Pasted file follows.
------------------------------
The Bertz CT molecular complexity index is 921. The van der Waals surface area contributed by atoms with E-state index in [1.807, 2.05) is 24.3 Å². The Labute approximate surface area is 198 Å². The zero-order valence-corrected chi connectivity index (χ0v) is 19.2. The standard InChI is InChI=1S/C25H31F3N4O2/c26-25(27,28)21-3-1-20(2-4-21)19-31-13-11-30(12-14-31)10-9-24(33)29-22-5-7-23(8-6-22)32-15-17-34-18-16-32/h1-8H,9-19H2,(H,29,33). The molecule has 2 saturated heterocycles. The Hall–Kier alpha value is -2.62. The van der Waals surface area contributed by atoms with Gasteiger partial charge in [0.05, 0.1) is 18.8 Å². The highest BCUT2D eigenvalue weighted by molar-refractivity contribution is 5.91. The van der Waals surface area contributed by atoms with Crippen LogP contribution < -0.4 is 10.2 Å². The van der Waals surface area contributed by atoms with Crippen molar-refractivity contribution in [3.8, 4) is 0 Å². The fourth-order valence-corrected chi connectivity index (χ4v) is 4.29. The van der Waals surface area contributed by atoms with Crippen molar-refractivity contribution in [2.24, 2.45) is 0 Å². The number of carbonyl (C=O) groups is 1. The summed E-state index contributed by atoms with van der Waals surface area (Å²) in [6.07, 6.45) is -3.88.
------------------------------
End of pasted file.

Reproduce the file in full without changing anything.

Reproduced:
The Bertz CT molecular complexity index is 921. The van der Waals surface area contributed by atoms with E-state index in [1.807, 2.05) is 24.3 Å². The Labute approximate surface area is 198 Å². The zero-order valence-corrected chi connectivity index (χ0v) is 19.2. The standard InChI is InChI=1S/C25H31F3N4O2/c26-25(27,28)21-3-1-20(2-4-21)19-31-13-11-30(12-14-31)10-9-24(33)29-22-5-7-23(8-6-22)32-15-17-34-18-16-32/h1-8H,9-19H2,(H,29,33). The molecule has 2 saturated heterocycles. The Hall–Kier alpha value is -2.62. The van der Waals surface area contributed by atoms with Gasteiger partial charge in [0.05, 0.1) is 18.8 Å². The highest BCUT2D eigenvalue weighted by molar-refractivity contribution is 5.91. The van der Waals surface area contributed by atoms with Crippen LogP contribution < -0.4 is 10.2 Å². The van der Waals surface area contributed by atoms with Crippen molar-refractivity contribution in [3.8, 4) is 0 Å². The fourth-order valence-corrected chi connectivity index (χ4v) is 4.29. The van der Waals surface area contributed by atoms with Crippen molar-refractivity contribution in [2.24, 2.45) is 0 Å². The number of carbonyl (C=O) groups is 1. The summed E-state index contributed by atoms with van der Waals surface area (Å²) in [6.07, 6.45) is -3.88.